Trip Report: October 2009 ISO C++ Standards Meeting

The ISO C++ committee met in Santa Cruz, CA, USA on October 19-24. You can find the minutes here, which include the votes at the whole-group sessions but not the details of the breakout technical sessions where we spend most of the week.

The good news is that there’s little new technical news. We did a lot of work during the week, but it was mostly working on refining the standard, deciding integration questions of how two language features should work together in cases not clearly described, fixing bugs, and answering national body comments on our first public draft last fall (those are now nearly all answered). We expect to produce another public draft at our next meeting in March.

We did vote in one small feature that I and Lawrence Crowl in particular had been working on: a simple async() facility to launch asynchronous work easily without messing with packaged_tasks and raw threads. Here’s a sample use, also demonstrating a simple use of the futures library and a lambda function for kicks:

  future f = std::async( []{ OtherWork(); } );

  //... do our own work concurrently with OtherWork ...

  OkayNowWeNeedTheResult( f.get() );  // blocks if necessary until f is ready

If you’ve been following the futures library, you’ll notice a name change above: We also renamed unique_future<T> to just plain future<T> as part of recasting the futures wording to make it clearer and more consistent. That’s an example of the kind of cleanup work being done.

Near the end of the meeting, we also discussed deprecating export (as I reported earlier) and exception specifications other than throw()-nothing. There seemed to be significant support for deprecating both, and so we’ll probably see a concrete proposal at our next meeting.

In sad news, the convener (chair) of the committee for the past year, P.J. Plauger, stepped down at the end of the meeting. After I had been the convener for two three-year terms from 2002 to 2008, I decided it was time for someone else to have a go and so Plauger replaced me a year ago. He has done a really great job over the past year and his contributions in that role will be missed, but we won’t lose his services entirely as he remains an active participant in the committee. I will probably volunteer again to replace him.

That’s pretty much it. The next meeting of the ISO C++ standards committee is in March:

(Edited to fix “2009” in the title and add a link to the Pittsburgh meeting invitation.)

16 thoughts on “Trip Report: October 2009 ISO C++ Standards Meeting

  1. You would absolutely need some method of incorporating the exception specification of a template parameter-dependent function (declexcept keyword, perhaps). Whether that would solve all the problems, I don’t know. But modern C++ coding styles are incompatible with Java’s exception-checking syntax (name every exception or a base class explicitly).

  2. C++ can throw at a low level and catch at the main loop, without the intermediate levels aware of the *type* of the exception.

    Java requires one to update all intermediate layers with either “throws FooException” or write many exception chaining statements. Or just add “throws Exception” to all functions, which defeats the whole system.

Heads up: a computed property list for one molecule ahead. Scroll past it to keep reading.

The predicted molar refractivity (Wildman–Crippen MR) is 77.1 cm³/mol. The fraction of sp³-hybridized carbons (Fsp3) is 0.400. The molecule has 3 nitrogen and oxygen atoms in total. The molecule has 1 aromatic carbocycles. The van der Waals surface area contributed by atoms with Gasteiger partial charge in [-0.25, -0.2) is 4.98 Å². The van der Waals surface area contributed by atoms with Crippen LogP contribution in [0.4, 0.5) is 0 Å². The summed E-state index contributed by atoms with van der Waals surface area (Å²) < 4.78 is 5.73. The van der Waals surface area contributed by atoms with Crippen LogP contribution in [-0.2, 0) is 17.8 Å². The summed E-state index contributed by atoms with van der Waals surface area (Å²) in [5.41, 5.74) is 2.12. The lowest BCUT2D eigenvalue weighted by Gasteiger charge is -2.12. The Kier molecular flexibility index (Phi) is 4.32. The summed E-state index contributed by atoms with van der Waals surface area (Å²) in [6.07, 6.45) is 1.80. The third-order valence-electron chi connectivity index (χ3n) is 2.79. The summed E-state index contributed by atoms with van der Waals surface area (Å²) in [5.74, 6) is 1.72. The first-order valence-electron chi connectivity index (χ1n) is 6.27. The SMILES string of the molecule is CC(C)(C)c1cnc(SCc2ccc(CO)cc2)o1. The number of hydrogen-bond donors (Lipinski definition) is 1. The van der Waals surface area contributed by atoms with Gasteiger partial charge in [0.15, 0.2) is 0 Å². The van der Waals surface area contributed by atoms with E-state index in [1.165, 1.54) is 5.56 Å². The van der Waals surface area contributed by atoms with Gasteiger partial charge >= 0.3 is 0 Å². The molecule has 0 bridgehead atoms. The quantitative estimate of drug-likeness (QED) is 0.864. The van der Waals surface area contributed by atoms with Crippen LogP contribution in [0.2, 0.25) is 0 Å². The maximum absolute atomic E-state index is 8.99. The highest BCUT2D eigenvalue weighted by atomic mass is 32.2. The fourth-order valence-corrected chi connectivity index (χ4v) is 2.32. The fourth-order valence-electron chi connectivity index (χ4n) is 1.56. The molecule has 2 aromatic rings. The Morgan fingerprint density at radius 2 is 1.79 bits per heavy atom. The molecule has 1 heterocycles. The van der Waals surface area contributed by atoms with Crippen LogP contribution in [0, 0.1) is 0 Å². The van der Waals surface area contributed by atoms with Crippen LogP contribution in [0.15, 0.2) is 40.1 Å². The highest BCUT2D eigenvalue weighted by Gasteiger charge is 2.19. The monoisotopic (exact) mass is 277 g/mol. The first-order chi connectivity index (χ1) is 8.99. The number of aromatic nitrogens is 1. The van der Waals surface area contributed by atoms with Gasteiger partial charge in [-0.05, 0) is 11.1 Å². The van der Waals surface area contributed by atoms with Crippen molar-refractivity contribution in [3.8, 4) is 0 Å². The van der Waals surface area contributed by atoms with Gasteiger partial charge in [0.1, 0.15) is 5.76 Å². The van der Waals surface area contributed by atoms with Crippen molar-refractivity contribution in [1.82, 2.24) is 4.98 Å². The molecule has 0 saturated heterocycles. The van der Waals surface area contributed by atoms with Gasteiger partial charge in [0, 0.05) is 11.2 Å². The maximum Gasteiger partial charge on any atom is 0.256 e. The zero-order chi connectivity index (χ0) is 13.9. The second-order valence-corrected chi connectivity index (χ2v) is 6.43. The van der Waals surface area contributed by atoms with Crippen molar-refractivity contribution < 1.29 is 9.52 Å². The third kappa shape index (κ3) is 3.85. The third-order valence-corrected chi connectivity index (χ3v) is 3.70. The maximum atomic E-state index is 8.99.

As an example: suppose I have a three-tier application: Data Layer, Business Rules, and GUI. (This may be a simplification, but it will be enough to make my point)

    Suppose the Data Layer uses a database for storage. Of course, it could be offline, so there is some “ConnectionException”.

    Usually, I would want my GUI to pop up a message “Database offline”. The user can ring the DB admin, or correct it herself. When it has been corrected, the user tries again. The program itself doesn’t need to correct it.

    Now imagine that due to a new requirement, the Data Layer has to throw a new exception.

    In C++, the Business Layer doesn’t need to be updated at all. The new exception is propagated automatically.

    In Java, all of the Business Layer needs to be updated. That’s a lot of manual work.

    IMHO, that is the additional work that Florin was talking about.

  3. SupposedToBeLocal should never be an exception to start with. Exceptions are for long range flow control, and for exceptional situations you can’t easily recover from.

    In my programs, I usually have just one catch() statements: in the main loop.

    For web services: in case of an exception during processing a request, log the exception and send an error reply. No need to try recovering.

    For gui problems: pop up a message box with continue/quit options. User can try to recover.

    For batch programs: write the offending record to a ‘failed’ file/table including error message, and continue with the next record. The user can check the failed list afterwards.

    And so on.

    If you want to force that the caller of C::foo() handles an exceptional situation, use return codes.

    There is a reason why C# has both Double.Parse(string s) (returning double) which throws, and Double.TryParse(string s, out double d) (returning a bool).

    So basically, your use of “throw SupposedToBeLocal();” should be refactored anyway.

  4. There is no chance that compile-time specification checking will be in C++ as it is now.

    For a starter, there are too many technical problems. What would be the specification of std::vector’s copy constructor? Or of any of algorithms from ?

    Secondly, Java’s approach is not repeated in any language, and there is a reason for that. Read Anders Hejlsberg’s opinion at or Bruce Eckel’s opinion at . They are much better at writing than I am.